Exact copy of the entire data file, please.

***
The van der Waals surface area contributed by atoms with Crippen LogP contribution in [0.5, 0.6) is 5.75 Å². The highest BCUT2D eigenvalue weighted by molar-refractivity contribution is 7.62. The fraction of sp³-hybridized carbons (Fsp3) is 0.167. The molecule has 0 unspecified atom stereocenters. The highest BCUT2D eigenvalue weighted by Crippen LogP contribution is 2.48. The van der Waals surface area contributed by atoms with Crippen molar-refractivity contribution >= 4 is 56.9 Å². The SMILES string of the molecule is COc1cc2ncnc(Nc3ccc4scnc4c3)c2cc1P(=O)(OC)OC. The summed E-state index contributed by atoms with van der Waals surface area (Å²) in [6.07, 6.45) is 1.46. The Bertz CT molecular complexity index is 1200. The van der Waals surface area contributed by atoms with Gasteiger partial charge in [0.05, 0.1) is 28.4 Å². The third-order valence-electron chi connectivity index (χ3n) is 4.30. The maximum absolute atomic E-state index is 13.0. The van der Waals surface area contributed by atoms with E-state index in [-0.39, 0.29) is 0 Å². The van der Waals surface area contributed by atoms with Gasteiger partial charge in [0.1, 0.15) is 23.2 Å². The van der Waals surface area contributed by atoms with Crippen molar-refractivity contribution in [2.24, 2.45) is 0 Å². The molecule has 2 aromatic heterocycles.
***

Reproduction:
The van der Waals surface area contributed by atoms with Crippen LogP contribution in [0.5, 0.6) is 5.75 Å². The highest BCUT2D eigenvalue weighted by molar-refractivity contribution is 7.62. The fraction of sp³-hybridized carbons (Fsp3) is 0.167. The molecule has 0 unspecified atom stereocenters. The highest BCUT2D eigenvalue weighted by Crippen LogP contribution is 2.48. The van der Waals surface area contributed by atoms with Crippen molar-refractivity contribution >= 4 is 56.9 Å². The SMILES string of the molecule is COc1cc2ncnc(Nc3ccc4scnc4c3)c2cc1P(=O)(OC)OC. The summed E-state index contributed by atoms with van der Waals surface area (Å²) in [6.07, 6.45) is 1.46. The Bertz CT molecular complexity index is 1200. The van der Waals surface area contributed by atoms with Gasteiger partial charge in [0.05, 0.1) is 28.4 Å². The third-order valence-electron chi connectivity index (χ3n) is 4.30. The maximum absolute atomic E-state index is 13.0. The van der Waals surface area contributed by atoms with E-state index in [-0.39, 0.29) is 0 Å². The van der Waals surface area contributed by atoms with Gasteiger partial charge in [0.1, 0.15) is 23.2 Å². The van der Waals surface area contributed by atoms with Crippen molar-refractivity contribution in [2.24, 2.45) is 0 Å². The molecule has 2 aromatic heterocycles.